The provision of affordable healthcare has been identified as a way of protecting rainforests, slowing climate change, and creating significant monetary value, according to a new Stanford-led study.

The research found that unsustainable logging practices in an Indonesian national park declined by 70% – equivalent to an averted carbon loss worth more than $65 million – in the 10 years after an affordable health clinic opened in the area.

How does the healthcare model work?

The clinic established adjacent to Gunung Palung National Park in Indonesia in 2007, helped provide communities in the region with open access to healthcare where concerns ranged from tuberculosis and malaria to gastrointestinal and respiratory infections.

The Medical Center made access possible for thousands of patients by accepting a range of alternative payments, such as tree seedlings, handicrafts, and labour – an approach that was created in collaboration with local communities. Agreements with most of the region’s district leaders also meant the clinic would provide discounts to villages that could show evidence of reductions in illegal logging. The outcome allowed for the preservation of the world’s biodiverse carbon sinks while reversing poverty and poor health.

Speaking about the implementation of the model, Michele Barry, study co-author and Senior Associate Dean of Global Health at Stanford said: “This innovative model has clear global health implications. Health and climate can and should be addressed in unison, and done in coordination with and respect for local communities.”

Implementation at other rainforest sites

Stanford researchers have already begun replicating this model at three additional rainforest sites in Borneo, Madagascar, and Brazil. At each site, meetings have identified the connection between lack of access to quality healthcare and environmental destruction.

Trina Noonan, Managing Director of Health In Harmony, said: “We have already worked in one national park for more than 13 years, and thanks to the local ownership of the programs and the deep partnerships with the government, funders, other NGOs, and the communities themselves, this work will be ongoing.”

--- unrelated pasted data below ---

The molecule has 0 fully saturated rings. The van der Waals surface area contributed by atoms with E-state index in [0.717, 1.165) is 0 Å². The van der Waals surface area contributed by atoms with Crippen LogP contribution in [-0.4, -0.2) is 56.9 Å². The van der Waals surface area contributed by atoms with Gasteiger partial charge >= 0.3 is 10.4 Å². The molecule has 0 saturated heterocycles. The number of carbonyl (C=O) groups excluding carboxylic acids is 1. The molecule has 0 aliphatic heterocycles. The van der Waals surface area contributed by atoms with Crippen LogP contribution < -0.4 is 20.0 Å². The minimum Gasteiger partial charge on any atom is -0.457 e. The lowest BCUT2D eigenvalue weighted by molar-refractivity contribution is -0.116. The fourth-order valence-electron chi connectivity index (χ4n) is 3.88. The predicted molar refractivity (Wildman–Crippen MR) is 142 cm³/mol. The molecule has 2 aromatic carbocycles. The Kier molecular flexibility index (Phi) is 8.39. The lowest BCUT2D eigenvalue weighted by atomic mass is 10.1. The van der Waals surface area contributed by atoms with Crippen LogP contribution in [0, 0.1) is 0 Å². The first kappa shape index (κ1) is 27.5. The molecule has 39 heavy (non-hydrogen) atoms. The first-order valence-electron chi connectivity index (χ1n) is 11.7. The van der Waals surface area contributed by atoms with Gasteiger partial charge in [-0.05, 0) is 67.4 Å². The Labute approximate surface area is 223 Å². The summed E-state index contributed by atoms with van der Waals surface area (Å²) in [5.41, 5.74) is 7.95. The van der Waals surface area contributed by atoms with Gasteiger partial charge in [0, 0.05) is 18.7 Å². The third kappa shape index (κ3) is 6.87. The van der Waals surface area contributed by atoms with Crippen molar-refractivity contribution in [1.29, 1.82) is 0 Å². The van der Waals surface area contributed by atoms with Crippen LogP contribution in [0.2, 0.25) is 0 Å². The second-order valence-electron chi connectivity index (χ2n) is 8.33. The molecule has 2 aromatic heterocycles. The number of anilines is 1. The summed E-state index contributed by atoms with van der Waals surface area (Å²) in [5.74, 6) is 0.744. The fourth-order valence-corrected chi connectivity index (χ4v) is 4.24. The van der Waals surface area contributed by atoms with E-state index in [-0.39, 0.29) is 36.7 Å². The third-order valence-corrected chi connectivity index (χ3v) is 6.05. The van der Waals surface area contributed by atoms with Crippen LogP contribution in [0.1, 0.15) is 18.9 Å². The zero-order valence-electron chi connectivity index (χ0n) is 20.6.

Globally, about 35 per cent of protected areas are traditionally occupied by Indigenous and local communities, yet their perspective and guidance are rarely considered in the design of conservation and climate mitigation programs. By contrast, the Indonesian clinic’s success grew out of the early and continued design by local communities.

However, the severity of the climate crisis means the identification of effective models cannot be built and implemented slowly. Programs have been reliant on failing fast, developing new iterations, and working closely with researchers to understand the global climate impact of this work.

Why is identifying a new model important?

The current model for conserving tropical forests – which act as carbon sinks – often excludes and disenfranchises local communities. This failure to address people’s needs can lead communities to few economic alternatives to illegally logging. Lack of access to high-quality, affordable healthcare can compound the problem by perpetuating cycles of poor health and expanding out-of-pocket costs.

Yet by implementing a model that is considerate of how human health and climate are actually codependent – either worsening or improving together – researchers from Stanford and other institutions found significant case declines in a range of infectious and non-communicable diseases such as malaria and tuberculosis when analysing more than 10 years of the clinic’s patient health records

The environmental impact was just as profound with satellite images of the national park showing a 70 per cent reduction in deforestation, compared to forest loss at control sites, an amount equivalent to more than 6,770 acres of rainforest. With more than 100 trees disappearing from tropical forests around the world every second, the conservation impact of the model raises hope for a holistic approach that can have greater long-term effects.

Isabel Jones, the study’s lead author and recent recipient of a doctoral degree in biology from Stanford University, said: “We didn’t know what to expect when we started evaluating the program’s health and conservation impacts but were continually amazed that the data suggested such a strong link between improvements in health care access and tropical forest conservation.”